Reforming the NDP
by Fred McMahon


The Moncton Times and Transcript, The Halifax Daily News

NDP leader Alexa McDonough is fighting the good fight. Against all odds, she wants to pull the NDP into the late 20th century. If she succeeds, she may create the most attractive party in Canada for any thinking person of left or right.

That doesn’t mean there aren’t arguably better policy options. It just means sensible policy ideas aren’t on sale anywhere on the federal scene. A thinking NDP would be the only thought centre on Parliament Hill.

McDonough has urged the party to adopt the sensible policies which have brought success to the British Labour party, the German Social Democratic Party, French Socialists, Dutch left-wingers, Nordic socialists and, in Canada, the NDP in Saskatchewan, the birthplace of medicare and the co-operative political movement.

These policies haven’t merely meant electoral success. They’ve brought new job and wealth creation. After Canada’s lacklustre performance, we could use some job and wealth creation to halt our sliding standard of living.

The new social democratic policies put aside the old ideology and go back to the roots of the movement, its goals of social justice and broad-spread affluence. The ideology of state ownership, union power, massive government, class conflict and the intrusion of state power into everyday aspects of life was meant to achieve these goals.

But, wherever it’s been tried, the ideology has failed to produce the expected results. It’s left people more impoverished while benefiting powerful interest groups, especially the union leadership, some lucky union members, usually in the public sector, who are able to hold the government for ransom, and any number of hangers-on and rent-seekers on the fringes of government largesse. Meanwhile, unemployment soars, the economy tanks and the lives of ordinary people become poorer.

This was not what the social democratic movement was supposed to achieve. It is what the British Columbia NDP has achieved.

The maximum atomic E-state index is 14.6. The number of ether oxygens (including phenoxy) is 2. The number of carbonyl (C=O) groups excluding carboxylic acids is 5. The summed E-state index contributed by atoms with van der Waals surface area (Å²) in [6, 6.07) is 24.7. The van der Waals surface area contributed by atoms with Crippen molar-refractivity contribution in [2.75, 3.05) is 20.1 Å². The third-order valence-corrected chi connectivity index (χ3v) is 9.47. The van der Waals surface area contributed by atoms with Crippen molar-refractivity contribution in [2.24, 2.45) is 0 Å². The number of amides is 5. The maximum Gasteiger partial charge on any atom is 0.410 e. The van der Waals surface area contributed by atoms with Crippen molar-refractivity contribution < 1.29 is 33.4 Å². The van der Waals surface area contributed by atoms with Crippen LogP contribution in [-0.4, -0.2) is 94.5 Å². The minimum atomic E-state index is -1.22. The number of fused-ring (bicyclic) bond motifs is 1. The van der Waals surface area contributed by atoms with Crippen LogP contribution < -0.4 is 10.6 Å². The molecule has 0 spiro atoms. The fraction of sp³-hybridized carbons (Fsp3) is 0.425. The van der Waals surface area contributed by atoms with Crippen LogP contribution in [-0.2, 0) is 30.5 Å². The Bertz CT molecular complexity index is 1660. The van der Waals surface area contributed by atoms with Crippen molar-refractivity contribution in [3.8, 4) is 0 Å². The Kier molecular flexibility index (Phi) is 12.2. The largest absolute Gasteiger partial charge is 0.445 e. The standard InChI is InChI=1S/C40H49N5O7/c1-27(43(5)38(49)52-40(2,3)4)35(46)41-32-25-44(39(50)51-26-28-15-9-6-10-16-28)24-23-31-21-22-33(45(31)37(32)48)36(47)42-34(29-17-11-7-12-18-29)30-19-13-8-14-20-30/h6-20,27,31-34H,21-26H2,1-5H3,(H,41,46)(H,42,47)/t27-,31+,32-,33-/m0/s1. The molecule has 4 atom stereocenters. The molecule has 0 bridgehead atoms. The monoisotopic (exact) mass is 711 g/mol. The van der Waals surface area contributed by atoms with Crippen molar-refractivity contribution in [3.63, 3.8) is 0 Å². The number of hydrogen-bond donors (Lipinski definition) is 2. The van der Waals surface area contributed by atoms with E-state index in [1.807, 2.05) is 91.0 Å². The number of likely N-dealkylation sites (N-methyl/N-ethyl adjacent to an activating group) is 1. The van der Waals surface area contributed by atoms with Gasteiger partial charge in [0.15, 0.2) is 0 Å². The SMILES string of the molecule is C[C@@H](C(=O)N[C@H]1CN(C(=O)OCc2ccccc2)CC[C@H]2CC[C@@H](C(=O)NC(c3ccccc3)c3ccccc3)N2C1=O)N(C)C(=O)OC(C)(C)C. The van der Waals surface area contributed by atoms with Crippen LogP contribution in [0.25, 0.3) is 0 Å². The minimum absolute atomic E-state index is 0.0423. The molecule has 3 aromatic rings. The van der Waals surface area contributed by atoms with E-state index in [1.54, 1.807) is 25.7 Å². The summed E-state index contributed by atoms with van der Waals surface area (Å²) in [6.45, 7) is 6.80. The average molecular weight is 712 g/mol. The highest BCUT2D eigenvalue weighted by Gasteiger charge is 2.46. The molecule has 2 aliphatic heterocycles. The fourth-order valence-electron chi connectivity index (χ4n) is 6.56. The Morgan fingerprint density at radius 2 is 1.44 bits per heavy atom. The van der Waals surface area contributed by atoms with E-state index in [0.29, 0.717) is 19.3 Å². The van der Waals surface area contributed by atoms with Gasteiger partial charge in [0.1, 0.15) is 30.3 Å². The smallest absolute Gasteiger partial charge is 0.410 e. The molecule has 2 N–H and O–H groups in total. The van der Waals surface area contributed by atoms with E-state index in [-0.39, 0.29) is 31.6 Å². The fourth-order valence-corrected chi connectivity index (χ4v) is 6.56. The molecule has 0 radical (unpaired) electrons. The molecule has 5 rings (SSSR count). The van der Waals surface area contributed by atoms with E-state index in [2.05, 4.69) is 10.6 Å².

The new left in Europe pushes income down the scale to those most in need, but stresses personal responsibility and opportunity through training and education. The new left focuses on welfare reform, not out of meanness but because it appreciates the inter-generational problems created by dependence, and how this closes off opportunity.

The new left understands something former Ontario NDP Premier Bob Rae has often said: The best social program is a job. A renewed NDP would recognize that high taxes and government interference in the economy damage job creation.

Unions and left-wing parties in several European nations joined hands to call for tax relief for working people, something even the Canadian Labour Congress has demanded, much to the consternation of old-line NDPers and the ideologues surrounding Buzz Hargrove of the Canadian Auto Workers union. Tax cuts sparked a fury of job creation in nations as different as Ireland and the Netherlands.

A renewed NDP would maintain the quality of public services, but it would understand government has to spend taxpayers’ money carefully to get the most effect for the smallest buck. To achieve this, it would be willing to experiment with privatization and contracting out.

Examined up close, the new left still has baggage from its past and any number of damaging policy positions, but still a renewed NDP would be a revelation of startling power on the dead-dog Canadian political landscape.

Jean Chretien has no policy orientation. He likes big government because he likes big government. It’s just the milieu in which he matured. Besides, it gives government plenty of power, lots of opportunities to reward its friends – for example, a number of question “economic development” loans to Chretien associates in his home riding – and the ability to fund impressive sounding things, like the Millennium Bureau of Canada, to pay for frescos in the Saguenay.

Conservative leader Joe Clark comes from the same milieu and has shown no policy smarts, period. Canadian historians compiled a rating of Canadian Prime Ministers. Clark came 15th, one five failured PMs. Reform seems less a party of principle than of Prairie populism and western resentment. The United Alternative is DBA, Dead Before Arrival.

So, if McDonough succeeds, she just might soak up the left, the right and the middle, as Tony Blair did in Britain.